Presentation on theme: "1 SHORT-RUN DENSITY FORECAST FOR ETHANOL AND MTBE PRICES Michael H. Lau Joe L. Outlaw James W. Richardson Brian K. Herbst Texas A&M University Department."— Presentation transcript:
1 SHORT-RUN DENSITY FORECAST FOR ETHANOL AND MTBE PRICES Michael H. Lau Joe L. Outlaw James W. Richardson Brian K. Herbst Texas A&M University Department of Agricultural Economics Agriculture as a Producer and Consumer Energy Conference Arlington, VA, June 24-25, 2004
2 Introduction Rapidly increasing ethanol production. –The National Energy Act exemption and the Clean Air Act of 1990 aided ethanol growth. Gallagher, et. al. (2003) and Lidderdale (2000) looked at long run effects of renewable fuel standards. Ethanol price determined by wholesale gasoline price and the excise tax exemption on blended gasoline (Coltrain, 2001; CFDC, 2004; NDLC, 2001).
3 Objectives and Methods Create short-run probabilistic (density) forecasts for ethanol and MTBE prices for a 24-month period from October 2003 to September 2005. –Why probabilistic (density) forecasts? The results from this study will provide interested parties an unbiased analysis and forecast of ethanol and MTBE prices as production and demand for ethanol continues to grow.
4 Historical Ethanol and MTBE Price Nov. 1994 to Sept. 2003 Ethanol and MTBE prices are available from Hart’s Oxy-Fuel News. Wholesale gasoline price is available from the Energy Information Agency (EIA) of the U.S. Department of Energy (DOE).
5 Summary Statistics for Ethanol and MTBE Prices Nov. 1993 to Sept. 2003 Ethanol PriceMTBE PriceWholesale Gasoline Price Mean1.220.900.76 Standard Deviation0.180.220.18 95 % LCI1.190.860.72 95 % UCI1.260.940.79 CV14.8824.2023.27 Min0.940.470.43 Median1.200.870.73 Max1.711.561.15 Autocorrelation Coefficient0.920.860.93 Source: Energy Information Agency, U.S. Department of Energy.
6 Other Exogenous Variables Considered for Forecasting Retail gasoline price, ethanol fuel demand, gasoline production, diesel price, diesel production, gasoline stock, diesel stock, oil production, oil imports, oxygenated gasoline production, reformulated gasoline production, oxygenate stock, corn prices, and corn production. None were statistically significant and did not improve the forecasting abilities of the VEC model based on the mean absolute percent error (MAPE)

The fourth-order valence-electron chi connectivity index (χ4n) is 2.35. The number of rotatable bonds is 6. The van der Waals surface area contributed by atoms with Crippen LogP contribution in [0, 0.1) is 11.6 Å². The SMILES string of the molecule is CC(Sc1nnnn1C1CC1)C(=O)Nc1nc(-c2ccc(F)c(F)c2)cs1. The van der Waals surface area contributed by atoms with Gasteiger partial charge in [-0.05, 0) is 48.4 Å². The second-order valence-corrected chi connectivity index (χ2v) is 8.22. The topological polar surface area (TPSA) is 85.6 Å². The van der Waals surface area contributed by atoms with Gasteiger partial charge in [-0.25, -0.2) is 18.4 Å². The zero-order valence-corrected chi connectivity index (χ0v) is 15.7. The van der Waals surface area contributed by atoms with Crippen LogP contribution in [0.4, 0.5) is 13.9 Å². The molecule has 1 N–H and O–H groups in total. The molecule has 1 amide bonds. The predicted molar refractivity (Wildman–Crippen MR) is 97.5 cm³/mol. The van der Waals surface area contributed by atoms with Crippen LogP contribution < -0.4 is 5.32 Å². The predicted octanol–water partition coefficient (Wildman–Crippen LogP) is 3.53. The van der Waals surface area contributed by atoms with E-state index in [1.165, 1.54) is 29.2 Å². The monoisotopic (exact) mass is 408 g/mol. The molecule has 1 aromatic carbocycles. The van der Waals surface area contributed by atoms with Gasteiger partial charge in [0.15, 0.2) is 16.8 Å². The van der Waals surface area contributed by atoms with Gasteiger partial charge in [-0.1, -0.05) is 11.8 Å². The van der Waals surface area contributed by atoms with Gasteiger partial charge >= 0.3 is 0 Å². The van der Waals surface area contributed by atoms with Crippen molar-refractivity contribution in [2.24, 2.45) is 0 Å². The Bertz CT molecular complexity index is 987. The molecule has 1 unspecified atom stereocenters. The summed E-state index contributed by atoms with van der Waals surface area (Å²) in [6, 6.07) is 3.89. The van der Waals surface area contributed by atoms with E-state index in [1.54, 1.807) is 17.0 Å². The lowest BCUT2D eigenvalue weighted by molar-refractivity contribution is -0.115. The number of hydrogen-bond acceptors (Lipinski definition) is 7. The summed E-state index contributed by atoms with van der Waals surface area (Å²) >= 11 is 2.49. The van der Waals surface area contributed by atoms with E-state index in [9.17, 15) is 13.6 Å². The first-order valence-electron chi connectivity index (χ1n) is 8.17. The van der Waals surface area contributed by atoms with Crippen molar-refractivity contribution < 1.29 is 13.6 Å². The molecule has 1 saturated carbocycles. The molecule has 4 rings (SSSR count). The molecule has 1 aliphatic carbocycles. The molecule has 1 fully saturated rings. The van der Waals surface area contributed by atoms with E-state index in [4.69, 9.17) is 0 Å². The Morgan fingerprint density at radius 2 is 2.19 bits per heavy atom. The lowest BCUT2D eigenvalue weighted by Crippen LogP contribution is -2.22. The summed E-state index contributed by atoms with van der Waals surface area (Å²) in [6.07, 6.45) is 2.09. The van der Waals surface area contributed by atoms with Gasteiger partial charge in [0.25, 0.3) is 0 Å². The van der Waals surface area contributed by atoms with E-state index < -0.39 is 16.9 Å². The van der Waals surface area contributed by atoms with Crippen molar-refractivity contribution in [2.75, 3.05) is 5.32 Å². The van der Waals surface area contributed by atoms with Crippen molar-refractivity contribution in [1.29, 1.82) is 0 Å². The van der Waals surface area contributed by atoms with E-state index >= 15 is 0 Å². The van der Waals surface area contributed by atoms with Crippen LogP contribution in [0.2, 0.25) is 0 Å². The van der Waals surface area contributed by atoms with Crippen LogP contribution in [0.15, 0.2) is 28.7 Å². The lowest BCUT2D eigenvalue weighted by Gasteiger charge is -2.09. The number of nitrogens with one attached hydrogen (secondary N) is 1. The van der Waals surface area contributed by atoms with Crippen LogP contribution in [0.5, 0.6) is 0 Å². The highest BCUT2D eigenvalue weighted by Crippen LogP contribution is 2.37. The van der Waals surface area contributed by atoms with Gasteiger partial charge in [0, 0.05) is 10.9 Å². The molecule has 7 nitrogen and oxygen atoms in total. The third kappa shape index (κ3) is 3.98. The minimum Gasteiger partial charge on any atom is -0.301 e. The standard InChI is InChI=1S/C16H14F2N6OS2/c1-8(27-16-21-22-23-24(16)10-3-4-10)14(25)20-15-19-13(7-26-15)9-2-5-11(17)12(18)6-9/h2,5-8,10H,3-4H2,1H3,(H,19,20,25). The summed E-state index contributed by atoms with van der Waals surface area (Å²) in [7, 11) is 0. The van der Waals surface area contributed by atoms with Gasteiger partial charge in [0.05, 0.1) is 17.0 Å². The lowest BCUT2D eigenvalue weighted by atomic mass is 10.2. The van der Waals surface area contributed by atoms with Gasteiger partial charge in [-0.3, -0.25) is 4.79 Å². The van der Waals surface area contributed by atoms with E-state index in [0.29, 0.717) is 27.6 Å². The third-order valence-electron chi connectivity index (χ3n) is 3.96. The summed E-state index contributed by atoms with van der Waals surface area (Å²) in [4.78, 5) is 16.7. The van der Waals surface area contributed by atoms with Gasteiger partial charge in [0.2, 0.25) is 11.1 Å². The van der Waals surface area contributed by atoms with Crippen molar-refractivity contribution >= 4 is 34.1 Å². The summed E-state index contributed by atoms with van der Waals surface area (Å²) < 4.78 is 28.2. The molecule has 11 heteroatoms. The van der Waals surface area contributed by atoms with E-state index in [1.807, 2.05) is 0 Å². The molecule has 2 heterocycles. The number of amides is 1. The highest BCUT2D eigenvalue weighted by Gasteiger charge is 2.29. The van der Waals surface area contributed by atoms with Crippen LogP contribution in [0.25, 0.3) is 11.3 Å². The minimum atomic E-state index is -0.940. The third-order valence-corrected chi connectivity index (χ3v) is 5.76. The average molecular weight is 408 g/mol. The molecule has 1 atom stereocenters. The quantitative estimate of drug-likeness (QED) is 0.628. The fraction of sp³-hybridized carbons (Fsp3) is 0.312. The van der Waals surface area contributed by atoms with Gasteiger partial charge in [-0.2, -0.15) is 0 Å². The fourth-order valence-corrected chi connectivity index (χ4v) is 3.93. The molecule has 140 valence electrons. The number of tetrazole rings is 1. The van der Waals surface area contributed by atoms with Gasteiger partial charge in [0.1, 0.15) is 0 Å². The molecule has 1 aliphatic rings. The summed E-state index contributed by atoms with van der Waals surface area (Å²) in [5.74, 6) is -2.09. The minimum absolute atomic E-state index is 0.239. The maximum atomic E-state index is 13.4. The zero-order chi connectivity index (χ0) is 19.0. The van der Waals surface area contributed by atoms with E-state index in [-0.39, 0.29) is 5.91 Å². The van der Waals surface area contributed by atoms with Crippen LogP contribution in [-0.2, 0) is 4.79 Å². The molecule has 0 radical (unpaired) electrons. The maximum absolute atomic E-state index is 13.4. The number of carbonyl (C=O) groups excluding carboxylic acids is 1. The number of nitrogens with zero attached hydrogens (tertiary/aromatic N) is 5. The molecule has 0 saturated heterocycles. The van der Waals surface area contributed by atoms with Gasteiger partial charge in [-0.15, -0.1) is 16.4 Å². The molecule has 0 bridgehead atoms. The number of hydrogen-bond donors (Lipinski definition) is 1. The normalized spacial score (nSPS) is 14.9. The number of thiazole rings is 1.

7 Augmented Dickey Fuller and Johansen Co-integration Tests Co-integrating Equation Augmented Dickey Fuller Test for Stationarity. VariableLevels*First Difference** Ethanol Price-2.48-4.98 MTBE Price-1.95-10.12 Wholesale Gasoline Price-1.55-9.93 * Fail to reject "Ho: Data series is non-stationary" at 1 % significance level. ** Reject "Ho: Data is non-stationary at 1% significance level. Johansen Unrestricted Co-integration Rank Test HypothesizedTrace5 Percent1 Percent No. of CE(s)EigenvalueStatisticCritical Value None **0.1622.3715.4120.04 At most 1 *0.044.103.766.65 *(**) denotes rejection of the hypothesis at the 5%(1%) level Trace test indicates 2 co-integrating equation(s) at the 5% level Trace test indicates 1 co-integrating equation(s) at the 1% level
11 PDF Graphs for Ethanol and MTBE Prices Jan. 2004 and July 2005
12 Fan Graph for Ethanol Price Oct. 2003 to Sept. 2005
13 Fan Graph for MTBE Price Oct. 2003 to Sept. 2005
14 Conclusions and Questions VEC is successfully for forecasting Ethanol and MTBE Prices from Oct. 2003 to Sept. 2005. Simulation is beneficial for predicting density forecasts of ethanol and MTBE prices. Limitations of Study –Dependent on forecasted values of wholesale gasoline price. –Perpetual forecast should be used where the coefficients are updated as realized prices occur for ethanol, MTBE, and wholesale gasoline.